Tu Shuiping has lived in Argentina for a decade, since Chinese state contractor PowerChina came to the country and he became its general manager. During that time, the national subsidiary has expanded rapidly, working on numerous energy and infrastructure projects.
PowerChina is now the largest renewable energy contractor in Argentina, with five wind farms and six solar farms already built, including Cauchari, the largest in Latin America. The company currently has 12 more projects underway, worth a total of US$1.5 billion.
In this interview with Diálogo Chino, Tu Shinping describes PowerChina’s interest in Argentina and the reasons behind its expansion. He also highlights the growing link between the two countries and details some of the company’s current projects, including a controversial dam in Mendoza and a train line in Vaca Muerta.
Diálogo Chino [DC]: When and how did PowerChina’s interest in Argentina arise?
Tu Shuiping [TS]: It comes from 2011, when we at PowerChina were looking at renewable energy projects. We then expanded into other areas in the following years. Argentina is one of the largest countries in the region and we were always interested in working here. There are natural resources in abundance and a rich and large land. It is a country with many comparative advantages.
DC: After almost ten years in the country, what are the particularities of Argentina in the way it works compared to China?
TS: You have to be patient in Argentina. Some projects can be completed quickly but others cannot. You have to communicate with everyone, governments, communities and unions. It is not easy to reach an agreement with everyone. You have to be patient and have a good disposition. Argentina is very different from other countries.
DC: How do you assess the current economic context in Argentina?
TS: We have to wait until the debt issue is over. But if the economy does not grow then we will be in a difficult situation. Argentina has to double its export capacity. The country needs more and more dollars that it does not have and ends up using money from other countries. Argentina cannot be changed in the short term.
DC: How difficult is it to get financing for projects in Argentina?
Any logical or reasonable business will have financing. Argentina has defaulted several times and that makes financing difficult. But if the government resolves the debt issue and if it manages to grow, it has a high probability of having more financing again. We are now focused on working on reasonable projects, otherwise we have to put in a lot of our own resources.
DC: What did the recent change in government mean for the company?
TS: The new government has a pragmatic attitude. It is not talking about things that are up in the air. It has more patience. They know Argentina’s problems and how people think. They are people from all walks of life. If a government has officials who were born with money and better education, it does not understand how people think.
The project was a dream come true. It is at an altitude of 4,000 metres in an area where there is practically nothing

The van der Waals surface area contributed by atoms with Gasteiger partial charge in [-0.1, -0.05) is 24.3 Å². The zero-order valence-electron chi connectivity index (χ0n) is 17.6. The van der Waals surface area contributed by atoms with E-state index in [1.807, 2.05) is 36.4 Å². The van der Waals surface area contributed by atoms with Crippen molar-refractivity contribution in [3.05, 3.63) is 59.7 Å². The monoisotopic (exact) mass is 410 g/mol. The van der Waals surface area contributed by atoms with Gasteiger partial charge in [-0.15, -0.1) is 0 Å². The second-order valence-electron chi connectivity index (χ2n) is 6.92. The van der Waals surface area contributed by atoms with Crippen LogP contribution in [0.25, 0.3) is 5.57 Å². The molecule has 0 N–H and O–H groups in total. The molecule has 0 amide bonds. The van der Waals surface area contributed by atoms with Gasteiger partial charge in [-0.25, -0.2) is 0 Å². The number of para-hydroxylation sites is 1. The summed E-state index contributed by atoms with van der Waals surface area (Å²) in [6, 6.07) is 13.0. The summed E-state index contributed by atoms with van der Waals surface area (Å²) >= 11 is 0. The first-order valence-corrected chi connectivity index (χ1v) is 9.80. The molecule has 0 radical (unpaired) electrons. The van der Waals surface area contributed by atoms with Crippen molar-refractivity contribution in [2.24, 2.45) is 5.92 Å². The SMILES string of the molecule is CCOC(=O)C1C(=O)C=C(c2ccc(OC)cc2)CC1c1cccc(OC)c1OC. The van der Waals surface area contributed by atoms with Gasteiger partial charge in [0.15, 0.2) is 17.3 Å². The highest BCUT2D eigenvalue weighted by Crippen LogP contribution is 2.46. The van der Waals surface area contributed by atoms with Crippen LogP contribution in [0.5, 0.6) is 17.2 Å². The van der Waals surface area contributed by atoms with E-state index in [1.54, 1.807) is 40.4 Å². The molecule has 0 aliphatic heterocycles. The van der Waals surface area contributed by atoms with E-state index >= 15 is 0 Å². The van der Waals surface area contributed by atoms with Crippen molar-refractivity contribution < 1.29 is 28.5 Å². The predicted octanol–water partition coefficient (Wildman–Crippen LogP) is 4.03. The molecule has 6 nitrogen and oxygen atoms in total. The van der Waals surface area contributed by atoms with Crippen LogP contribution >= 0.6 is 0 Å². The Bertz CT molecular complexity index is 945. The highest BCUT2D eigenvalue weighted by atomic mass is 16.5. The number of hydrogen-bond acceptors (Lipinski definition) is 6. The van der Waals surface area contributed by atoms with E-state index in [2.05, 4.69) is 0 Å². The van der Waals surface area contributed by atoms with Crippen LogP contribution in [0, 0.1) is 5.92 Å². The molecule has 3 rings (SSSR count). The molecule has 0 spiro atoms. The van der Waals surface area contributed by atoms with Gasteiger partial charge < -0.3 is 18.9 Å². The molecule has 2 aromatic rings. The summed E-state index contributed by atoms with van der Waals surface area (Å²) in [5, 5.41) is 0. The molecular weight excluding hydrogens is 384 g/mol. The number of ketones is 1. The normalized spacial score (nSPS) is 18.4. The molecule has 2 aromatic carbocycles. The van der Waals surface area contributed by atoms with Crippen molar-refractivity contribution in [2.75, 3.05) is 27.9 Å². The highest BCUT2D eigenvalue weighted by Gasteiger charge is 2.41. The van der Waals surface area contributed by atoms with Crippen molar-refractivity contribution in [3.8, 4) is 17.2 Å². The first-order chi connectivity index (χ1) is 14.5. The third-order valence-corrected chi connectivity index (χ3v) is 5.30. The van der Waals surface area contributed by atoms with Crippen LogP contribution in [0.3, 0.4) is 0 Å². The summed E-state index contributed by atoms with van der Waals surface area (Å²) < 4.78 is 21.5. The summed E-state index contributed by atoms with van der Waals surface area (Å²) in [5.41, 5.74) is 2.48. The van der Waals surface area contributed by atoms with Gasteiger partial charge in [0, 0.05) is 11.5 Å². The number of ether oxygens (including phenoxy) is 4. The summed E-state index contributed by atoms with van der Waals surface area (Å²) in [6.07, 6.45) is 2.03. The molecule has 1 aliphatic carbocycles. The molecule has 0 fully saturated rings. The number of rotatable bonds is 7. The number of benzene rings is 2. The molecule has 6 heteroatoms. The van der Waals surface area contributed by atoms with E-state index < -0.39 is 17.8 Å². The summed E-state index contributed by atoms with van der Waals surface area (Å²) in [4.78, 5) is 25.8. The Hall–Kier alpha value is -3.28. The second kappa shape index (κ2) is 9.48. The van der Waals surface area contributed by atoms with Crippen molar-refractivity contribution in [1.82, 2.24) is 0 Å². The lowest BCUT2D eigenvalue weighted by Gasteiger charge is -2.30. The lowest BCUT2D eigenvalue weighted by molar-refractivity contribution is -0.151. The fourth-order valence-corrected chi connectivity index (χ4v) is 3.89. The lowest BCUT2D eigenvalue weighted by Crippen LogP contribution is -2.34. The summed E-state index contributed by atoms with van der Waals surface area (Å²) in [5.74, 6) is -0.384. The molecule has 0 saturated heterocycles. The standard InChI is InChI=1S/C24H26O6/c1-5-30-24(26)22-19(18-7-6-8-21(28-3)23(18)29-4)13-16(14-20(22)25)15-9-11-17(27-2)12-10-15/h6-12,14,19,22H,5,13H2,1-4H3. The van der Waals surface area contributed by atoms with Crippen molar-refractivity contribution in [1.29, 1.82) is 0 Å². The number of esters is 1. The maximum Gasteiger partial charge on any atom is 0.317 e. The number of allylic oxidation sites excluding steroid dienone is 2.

DC: How do you characterise the relationship between China and Argentina?
TS: They are natural partners. Argentina has agricultural capacity and potential that China needs, while China has industrial capacity and infrastructure that Argentina lacks. If the two countries come together the benefit is mutual.
DC: PowerChina is the largest renewable energy contractor in Argentina. How did you come to have so many projects?
TS: We have the capacity to work on all types of energy and infrastructure projects, not just renewables. But it is in this sector that there has been the most investment in recent years. Local companies do not have as much advantage in renewables so we enter with an advantage. It was strategic business planning.
DC: You participated in the construction of Cauchari, the largest solar energy park in Latin America, in the north of Argentina. Is there a possibility of further expanding the project?
TS: The project was a dream come true. It is at an altitude of 4,000 metres in an area where there is practically nothing. Now we have a plan to expand the solar park by 200MW but we are waiting for the order from the national government. It depends on their interest.
DC: PowerChina aims to build the Portezuelo dam in Mendoza. But the project is surrounded by questions from communities about local impacts. Is it feasible to move forward under these conditions?
TS: We presented a technical proposal and it is advancing. Hopefully it can be made concrete. The environmental impact study shows that water resources will not be affected. We have to negotiate with the provinces that are opposed and come to an agreement. Everything depends on that. Technically it is a good project.
DC: PowerChina’s interest in building a train line in Vaca Muerta was also recently mentioned. What would this project look like?
TS: We are interested but we have to look for financing. It would cost between US$1.2 and US$1.5 million. It would allow efficient transport from Vaca Muerta to the port of Bahia Blanca. We have to do it as soon as possible. We are now working on the technical side and if the project is successful, financing will be sought from China or multilateral banks.
DC: In what other sectors would you like to advance in the future?
TS: We have the capacity for many things as a company. We always follow the country’s strategy and planning, we do not choose one-off projects. From there we manage to grow. We don’t make anything a priority. If Argentina wants railways, we go there, for example. We maintain our own small team for business development and when we have a project we work with local partners.